Finally, PH was analyzed, using the pre-defined cut-offs of fetal LW/BW ratio <0.015 before 28 weeks, and <0.012 after 28 weeks of gestation. With these cut-offs, 15 fetuses (13%) had PH, the characteristics of which are presented in Table 3. Sex ratio, gestational age, body weight and the presence or absence of an associated extracardiac abnormality did not differ between fetuses with and without PH (Table 4). By contrast, PH was significantly associated with a higher frequency of abnormal karyotypes (p<0.02), and a higher rate of CHD with right outflow obstruction (p<0.04). The percentage of fetuses with right outflow obstruction in the group with PH was twice that in the group without PH: 60% versus 32%, respectively. Univariate and multivariate analysis are presented Table 5. CHD with right outflow obstruction was identified as a significant risk factor for PH, independently of chromosomal abnormality and associated extracardiac abnormalities (p<0.03).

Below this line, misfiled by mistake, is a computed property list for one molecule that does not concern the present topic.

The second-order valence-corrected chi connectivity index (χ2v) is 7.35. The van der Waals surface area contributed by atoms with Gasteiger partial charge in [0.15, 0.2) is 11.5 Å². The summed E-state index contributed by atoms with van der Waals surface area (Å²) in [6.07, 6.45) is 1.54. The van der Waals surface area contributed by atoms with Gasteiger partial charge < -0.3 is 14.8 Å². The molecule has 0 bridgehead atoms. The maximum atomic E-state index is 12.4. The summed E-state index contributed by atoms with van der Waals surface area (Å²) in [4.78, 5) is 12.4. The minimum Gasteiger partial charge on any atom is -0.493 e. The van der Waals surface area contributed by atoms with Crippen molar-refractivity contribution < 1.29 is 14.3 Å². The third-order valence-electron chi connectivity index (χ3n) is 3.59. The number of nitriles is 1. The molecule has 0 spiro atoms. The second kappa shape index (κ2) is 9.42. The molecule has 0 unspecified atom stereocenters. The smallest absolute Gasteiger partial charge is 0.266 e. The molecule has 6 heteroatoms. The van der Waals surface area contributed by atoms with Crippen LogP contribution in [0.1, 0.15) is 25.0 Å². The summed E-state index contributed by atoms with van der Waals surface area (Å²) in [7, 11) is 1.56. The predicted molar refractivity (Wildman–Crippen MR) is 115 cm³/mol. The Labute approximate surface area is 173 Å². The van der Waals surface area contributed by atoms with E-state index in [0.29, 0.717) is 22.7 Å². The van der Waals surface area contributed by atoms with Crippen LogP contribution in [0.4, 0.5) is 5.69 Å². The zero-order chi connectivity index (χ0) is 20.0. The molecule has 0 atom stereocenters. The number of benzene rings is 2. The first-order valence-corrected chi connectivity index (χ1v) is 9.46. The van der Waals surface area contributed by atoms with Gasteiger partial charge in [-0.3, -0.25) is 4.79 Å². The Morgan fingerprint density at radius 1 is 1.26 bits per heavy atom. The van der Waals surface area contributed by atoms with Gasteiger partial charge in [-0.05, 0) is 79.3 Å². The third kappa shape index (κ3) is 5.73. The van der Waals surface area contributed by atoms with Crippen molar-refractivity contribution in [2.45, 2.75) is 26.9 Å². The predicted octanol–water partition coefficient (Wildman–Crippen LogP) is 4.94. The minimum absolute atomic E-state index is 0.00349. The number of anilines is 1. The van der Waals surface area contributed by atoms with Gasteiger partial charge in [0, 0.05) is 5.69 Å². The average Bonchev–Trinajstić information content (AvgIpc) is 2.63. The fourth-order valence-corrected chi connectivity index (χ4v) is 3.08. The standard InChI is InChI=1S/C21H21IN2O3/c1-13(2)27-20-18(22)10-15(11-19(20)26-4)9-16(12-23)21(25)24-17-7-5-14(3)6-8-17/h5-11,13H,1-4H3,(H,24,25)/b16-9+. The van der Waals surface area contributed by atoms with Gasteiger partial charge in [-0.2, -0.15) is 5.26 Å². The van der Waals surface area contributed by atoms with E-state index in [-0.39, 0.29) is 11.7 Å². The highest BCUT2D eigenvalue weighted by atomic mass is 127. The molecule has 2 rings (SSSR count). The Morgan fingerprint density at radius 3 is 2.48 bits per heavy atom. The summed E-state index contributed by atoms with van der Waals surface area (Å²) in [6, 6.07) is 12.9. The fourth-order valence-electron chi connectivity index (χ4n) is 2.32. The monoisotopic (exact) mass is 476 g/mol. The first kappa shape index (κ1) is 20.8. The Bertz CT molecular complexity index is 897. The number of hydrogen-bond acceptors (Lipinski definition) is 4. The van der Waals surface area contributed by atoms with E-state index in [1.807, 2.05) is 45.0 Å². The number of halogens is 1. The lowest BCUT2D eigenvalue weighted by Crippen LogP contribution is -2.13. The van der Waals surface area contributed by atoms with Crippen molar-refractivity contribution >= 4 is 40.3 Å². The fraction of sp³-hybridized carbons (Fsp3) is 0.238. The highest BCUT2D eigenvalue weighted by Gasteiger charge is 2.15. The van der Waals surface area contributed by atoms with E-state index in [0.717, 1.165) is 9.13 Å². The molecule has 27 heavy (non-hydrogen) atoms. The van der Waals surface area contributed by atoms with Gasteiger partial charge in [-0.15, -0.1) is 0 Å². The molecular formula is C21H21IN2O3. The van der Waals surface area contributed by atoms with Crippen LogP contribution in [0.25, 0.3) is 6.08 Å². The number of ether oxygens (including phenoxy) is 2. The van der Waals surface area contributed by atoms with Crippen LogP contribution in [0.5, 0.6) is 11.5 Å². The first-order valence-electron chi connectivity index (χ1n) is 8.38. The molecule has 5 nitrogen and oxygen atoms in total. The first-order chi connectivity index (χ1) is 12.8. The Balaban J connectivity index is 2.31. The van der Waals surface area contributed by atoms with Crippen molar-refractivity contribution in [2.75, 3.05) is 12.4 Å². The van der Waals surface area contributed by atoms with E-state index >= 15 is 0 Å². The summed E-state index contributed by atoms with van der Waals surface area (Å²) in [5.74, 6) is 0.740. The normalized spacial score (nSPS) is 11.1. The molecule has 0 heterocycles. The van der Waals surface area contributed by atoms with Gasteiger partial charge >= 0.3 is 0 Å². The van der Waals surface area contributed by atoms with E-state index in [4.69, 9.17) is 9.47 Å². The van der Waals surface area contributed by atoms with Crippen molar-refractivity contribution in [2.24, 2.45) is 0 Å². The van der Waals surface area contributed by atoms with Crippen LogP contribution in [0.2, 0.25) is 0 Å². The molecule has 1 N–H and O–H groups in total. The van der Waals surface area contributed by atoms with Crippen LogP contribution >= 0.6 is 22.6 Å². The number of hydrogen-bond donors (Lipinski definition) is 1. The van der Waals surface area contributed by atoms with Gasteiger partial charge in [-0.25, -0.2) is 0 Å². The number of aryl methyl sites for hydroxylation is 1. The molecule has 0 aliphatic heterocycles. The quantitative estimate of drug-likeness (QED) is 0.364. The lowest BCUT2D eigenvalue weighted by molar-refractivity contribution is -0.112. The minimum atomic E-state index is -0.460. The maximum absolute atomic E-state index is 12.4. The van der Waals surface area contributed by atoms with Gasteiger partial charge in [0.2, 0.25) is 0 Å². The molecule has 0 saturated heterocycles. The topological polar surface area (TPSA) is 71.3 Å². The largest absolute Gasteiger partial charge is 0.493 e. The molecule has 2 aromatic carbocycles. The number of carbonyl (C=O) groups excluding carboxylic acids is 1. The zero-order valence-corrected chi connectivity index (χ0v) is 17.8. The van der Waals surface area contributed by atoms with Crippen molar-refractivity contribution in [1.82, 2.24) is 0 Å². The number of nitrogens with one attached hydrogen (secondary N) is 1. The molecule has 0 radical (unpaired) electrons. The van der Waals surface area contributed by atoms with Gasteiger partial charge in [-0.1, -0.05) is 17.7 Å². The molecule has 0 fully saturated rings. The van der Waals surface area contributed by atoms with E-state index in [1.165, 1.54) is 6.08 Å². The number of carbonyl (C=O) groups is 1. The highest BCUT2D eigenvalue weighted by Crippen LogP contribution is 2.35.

We investigated whether the significant association between right outflow obstruction and PH was related to abnormalities of the pulmonary vascular bed. The diameters of the ascending aorta (Ao) and main pulmonary artery (PA) were available for 80 fetuses with CHDs, including 35 cases of CHD and right outflow obstruction. As expected, the PA/Ao ratio was significantly lower in the group of fetuses with CHD and right outflow obstruction, attesting for reduced PA diameters (Figure 2, p<0.0001). However, there was no correlation with PH in this subgroup. The median value of this ratio (IQR) was 0.50 (0.43–0.65) in fetuses with right outflow obstruction and PH (n = 9), versus 0.40 (0.37–0.50) in those without PH (n = 26). Similarly, we found no correlation between PA/Ao ratio and LW/BW value, expressed as a percentage of the predicted value (r = 0.06, p>0.7). We investigated the peripheral pulmonary vasculature in fetuses with right outflow obstruction by immunohistochemistry and CD31 labeling (Figure 3). PH was not associated with a low level of lung CD31 labeling. The median values of CD31-expressing cell density obtained by the point-counting method were 0.21 (0.19–0.26) for fetuses without PH, and 0.26 (0.18–0.38) for those with PH. We also analyzed expression of the key angiogenic factor VEGF (Figure 4). In the fetuses with the lowest gestational ages, VEGF was present in the branching airway epithelium and mesenchymal cells (Fig. 4 A–B). In the oldest fetuses (greatest gestational age), VEGF labeling was scattered, but was observed particularly in the distal epithelium and mesenchyme (Fig. 4 E–F). No reliable quantification was possible. No obvious difference in the pattern of VEGF expression was noted between fetuses with and without PHPH.